the paper. Chubby-cheeked, with blond hair longer than Marco’s.
“Meat Loaf!” Marco had
“Someday,” I told him,
that day I redid the lady’s color. “The wrong person will hear you.” My hand shook
so, I squirted dye everywhere but on her head.
“Sorry!” I told her.
yelled. “Blue-black’s expensive.”
Big inkblots I had
to clean up, mostly on the lady. “It’s OK, Gina!” she told me.
What was up with me?
That shit I’d said, about the wrong person hearing him, had come out of
Later, like 3:30, not
long before closing, I saw Nancy pack up to leave.
“Where you going?” I
said, and she jumped.
“Um . . .” She slid
her phone in her purse. “My son . . .”
Son? She looked like a sixth grader.
“There’s one more
cut,” I said.
“He . . .” It was
like lightning had struck her face. “He shouldn’t have said that.”
But I knew.
N-O-Y-B, I thought.
“I’ll wash his hair,”
The guy had called earlier,
with a mouthful of marbles. Like Don Corleone from The Godfather, he
sounded. “Last-minute gig,” and “haircut” were muffled. The clearest words were
Only Marco could cut
“What’s his name?”
Marco asked me.
As Nancy rushed out,
the guy walked in, as if neither saw the other. Strange, especially ‘cos of her
shocking-pink hair, and how he looked like Death took a holiday.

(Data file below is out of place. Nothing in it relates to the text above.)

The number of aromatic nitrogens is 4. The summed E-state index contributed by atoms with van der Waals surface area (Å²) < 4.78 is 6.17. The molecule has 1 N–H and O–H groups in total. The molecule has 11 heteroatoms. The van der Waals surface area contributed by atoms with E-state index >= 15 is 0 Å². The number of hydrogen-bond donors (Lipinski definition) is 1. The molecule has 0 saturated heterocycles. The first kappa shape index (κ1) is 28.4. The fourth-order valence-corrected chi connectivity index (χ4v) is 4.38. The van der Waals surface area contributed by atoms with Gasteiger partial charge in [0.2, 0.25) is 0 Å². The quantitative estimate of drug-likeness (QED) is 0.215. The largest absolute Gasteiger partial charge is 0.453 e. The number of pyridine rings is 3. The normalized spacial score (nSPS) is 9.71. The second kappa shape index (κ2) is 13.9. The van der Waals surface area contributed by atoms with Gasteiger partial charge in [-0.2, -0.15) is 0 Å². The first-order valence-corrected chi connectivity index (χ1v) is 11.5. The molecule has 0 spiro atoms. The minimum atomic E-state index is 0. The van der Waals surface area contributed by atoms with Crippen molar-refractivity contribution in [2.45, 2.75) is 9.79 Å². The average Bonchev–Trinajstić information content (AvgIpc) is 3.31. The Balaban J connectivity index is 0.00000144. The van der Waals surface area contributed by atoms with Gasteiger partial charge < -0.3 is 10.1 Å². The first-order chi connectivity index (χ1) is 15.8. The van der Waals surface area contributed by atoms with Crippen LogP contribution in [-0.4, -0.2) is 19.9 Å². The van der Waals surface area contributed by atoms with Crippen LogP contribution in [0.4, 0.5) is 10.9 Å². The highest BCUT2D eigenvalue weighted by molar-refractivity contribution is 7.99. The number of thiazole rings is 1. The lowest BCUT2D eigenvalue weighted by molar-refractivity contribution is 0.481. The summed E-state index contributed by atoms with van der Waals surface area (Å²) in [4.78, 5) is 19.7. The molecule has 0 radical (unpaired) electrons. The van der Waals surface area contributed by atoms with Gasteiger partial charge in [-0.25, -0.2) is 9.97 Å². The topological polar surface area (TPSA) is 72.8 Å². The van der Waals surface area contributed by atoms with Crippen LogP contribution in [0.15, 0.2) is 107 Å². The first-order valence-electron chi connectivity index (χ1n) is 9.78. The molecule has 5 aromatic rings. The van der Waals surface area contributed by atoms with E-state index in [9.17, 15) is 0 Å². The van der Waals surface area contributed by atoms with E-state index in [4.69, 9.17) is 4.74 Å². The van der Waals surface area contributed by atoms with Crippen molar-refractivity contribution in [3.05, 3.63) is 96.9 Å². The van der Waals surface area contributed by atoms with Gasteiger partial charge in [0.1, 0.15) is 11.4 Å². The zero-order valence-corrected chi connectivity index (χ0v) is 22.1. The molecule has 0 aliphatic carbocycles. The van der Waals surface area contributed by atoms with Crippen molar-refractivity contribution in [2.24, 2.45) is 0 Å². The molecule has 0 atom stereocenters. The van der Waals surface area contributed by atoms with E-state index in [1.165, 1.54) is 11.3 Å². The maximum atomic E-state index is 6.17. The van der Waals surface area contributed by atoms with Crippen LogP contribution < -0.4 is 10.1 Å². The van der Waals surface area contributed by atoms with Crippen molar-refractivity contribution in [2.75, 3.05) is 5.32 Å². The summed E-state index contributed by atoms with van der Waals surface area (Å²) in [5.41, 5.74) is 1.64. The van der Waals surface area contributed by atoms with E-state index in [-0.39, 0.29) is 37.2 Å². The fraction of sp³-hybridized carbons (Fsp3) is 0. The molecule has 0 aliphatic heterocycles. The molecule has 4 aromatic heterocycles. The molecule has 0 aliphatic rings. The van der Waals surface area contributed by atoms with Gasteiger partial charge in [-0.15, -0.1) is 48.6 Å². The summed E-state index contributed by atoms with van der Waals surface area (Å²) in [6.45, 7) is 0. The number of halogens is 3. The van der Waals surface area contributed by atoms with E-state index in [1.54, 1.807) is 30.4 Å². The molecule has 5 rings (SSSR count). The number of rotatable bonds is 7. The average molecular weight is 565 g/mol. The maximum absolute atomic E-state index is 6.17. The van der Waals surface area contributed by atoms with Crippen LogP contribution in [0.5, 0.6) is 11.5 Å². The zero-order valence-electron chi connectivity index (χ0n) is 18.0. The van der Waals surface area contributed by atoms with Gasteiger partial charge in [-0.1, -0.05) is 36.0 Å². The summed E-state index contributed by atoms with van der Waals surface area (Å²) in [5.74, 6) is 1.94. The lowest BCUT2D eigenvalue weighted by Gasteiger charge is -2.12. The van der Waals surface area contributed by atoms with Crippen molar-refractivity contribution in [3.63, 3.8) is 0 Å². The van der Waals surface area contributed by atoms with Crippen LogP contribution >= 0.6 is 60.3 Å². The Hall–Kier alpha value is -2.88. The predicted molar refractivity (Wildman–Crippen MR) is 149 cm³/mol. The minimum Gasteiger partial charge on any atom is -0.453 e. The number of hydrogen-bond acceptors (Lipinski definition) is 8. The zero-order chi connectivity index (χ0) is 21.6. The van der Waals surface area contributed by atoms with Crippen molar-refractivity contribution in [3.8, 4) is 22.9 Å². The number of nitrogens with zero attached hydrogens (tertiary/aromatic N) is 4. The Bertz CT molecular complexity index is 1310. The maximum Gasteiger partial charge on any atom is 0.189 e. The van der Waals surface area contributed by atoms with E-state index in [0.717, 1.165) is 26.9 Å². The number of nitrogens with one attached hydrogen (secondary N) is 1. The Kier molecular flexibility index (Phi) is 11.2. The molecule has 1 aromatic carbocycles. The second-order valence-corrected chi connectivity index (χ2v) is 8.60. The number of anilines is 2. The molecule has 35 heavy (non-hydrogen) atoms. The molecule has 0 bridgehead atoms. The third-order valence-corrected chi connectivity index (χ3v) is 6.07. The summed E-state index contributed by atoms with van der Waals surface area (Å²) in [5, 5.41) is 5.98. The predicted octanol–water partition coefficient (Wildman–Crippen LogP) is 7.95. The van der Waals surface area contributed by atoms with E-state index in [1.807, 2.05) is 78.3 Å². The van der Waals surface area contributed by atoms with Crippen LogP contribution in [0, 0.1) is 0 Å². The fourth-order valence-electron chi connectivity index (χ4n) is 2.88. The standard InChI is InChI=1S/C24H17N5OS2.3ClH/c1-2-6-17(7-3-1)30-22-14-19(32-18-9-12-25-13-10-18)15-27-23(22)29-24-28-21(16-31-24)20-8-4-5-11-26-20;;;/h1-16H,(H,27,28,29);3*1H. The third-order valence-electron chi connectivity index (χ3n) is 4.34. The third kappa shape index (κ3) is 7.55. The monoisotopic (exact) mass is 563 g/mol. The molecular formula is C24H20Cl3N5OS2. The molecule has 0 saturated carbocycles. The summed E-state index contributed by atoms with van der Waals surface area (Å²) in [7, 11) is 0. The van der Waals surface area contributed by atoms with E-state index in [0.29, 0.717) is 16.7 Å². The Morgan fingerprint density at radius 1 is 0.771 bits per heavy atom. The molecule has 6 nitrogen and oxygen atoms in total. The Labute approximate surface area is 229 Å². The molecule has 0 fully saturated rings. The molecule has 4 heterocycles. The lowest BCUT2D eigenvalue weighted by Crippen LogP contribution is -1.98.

He was so thin, his
bones nearly creaked. Face was familiar, but at the same time, not. Like it
would’ve been, but something was different now. Hair real long, like an aging
rock star’s, some blond, mostly gray. Something big bulged in the black leather
He walked right up
“Sit down, bro.”
Marco pulled out his chair.
“My niece said, you
said I take it up the ass.”
Marco froze. For the first time, he was
shut up good. His face worked, like he was struggling with something.
Nancy, I thought, my heart racing.
That meant her uncle
was . . .
“Only way you would know that,” Eddie
Mangione said, “was, it was your dick in there.”
“Huh?” Marco looked nervous.
I started edging backwards, toward the
“If my Theresa thinks . . .” Mangione